In 1952, Leica opened a factory in Midland, Ontario, Canada.
(There are interesting discussions of how this came to be, here and here).
The “Ernst Leitz Canada (ELCAN)” location was initially intended to be a place for the assembly of cameras and lenses using parts from Wetzlar, Germany. However, under the leadership of Walter Mandler, it became a high-tech research and development centre.
Although Mr. Mandler had planned to stay in Midland for only a brief time, he ended up living there for the remainder of his life. Some of the most groundbreaking — and beloved — Leica lenses were created in Canada during his tenure.
In 1990, Leica sold the plant to Hugues Aircraft. In 1997, the plant was sold again, this time to Raytheon.
Today, I fulfilled a long-standing wish and made the pilgrimage to Midland. The distance — a 2 hr drive from Toronto — is short enough to be easily traversed, but long enough to be inconvenient (hence why I hadn’t previously attempted it).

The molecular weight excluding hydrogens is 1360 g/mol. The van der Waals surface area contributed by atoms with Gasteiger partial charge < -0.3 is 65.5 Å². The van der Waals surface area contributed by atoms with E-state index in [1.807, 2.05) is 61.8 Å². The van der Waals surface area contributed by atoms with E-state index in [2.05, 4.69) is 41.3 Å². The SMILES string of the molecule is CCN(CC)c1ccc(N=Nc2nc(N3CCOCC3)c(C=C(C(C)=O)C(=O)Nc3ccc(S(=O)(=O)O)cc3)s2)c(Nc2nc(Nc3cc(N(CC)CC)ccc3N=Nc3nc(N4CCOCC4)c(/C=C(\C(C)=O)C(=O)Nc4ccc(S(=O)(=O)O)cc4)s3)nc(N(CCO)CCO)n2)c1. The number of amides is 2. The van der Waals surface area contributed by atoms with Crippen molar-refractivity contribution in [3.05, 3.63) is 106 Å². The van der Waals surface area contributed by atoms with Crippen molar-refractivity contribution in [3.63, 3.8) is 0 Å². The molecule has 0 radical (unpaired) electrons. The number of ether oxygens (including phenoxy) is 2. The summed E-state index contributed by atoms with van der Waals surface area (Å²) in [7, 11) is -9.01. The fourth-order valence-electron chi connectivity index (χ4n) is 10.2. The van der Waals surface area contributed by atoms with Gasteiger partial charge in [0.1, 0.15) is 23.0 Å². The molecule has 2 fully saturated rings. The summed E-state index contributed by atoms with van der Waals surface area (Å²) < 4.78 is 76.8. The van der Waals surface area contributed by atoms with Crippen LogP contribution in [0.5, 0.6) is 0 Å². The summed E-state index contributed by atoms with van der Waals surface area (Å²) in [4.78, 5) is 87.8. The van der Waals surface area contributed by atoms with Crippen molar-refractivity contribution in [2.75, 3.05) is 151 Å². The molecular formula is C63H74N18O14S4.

I knew one thing before I even started: the destination would be a disappointment. The physical appearance of the building is… uhm… not pretty, and it’s under security (Raytheon is a USA defense contractor) so there was no chance of stepping inside and accidentally uncovering a treasure trove of lost Leica lenses/cameras.
Still… I had to go, and I’m glad I did.
I took my trusty Leica M3 (loaded with Kodak Portra 400) and 50mm Summicron Dual Range, and shot 3 frames. There was really no point shooting more, LOL.
(However, I used up the rest of the roll in the surrounding region outside of Midland, but those images await another day.)
↑ Leica M3, Leica 50mm Summicron Dual Range, Kodak Portra 400, and Plustek 8200i.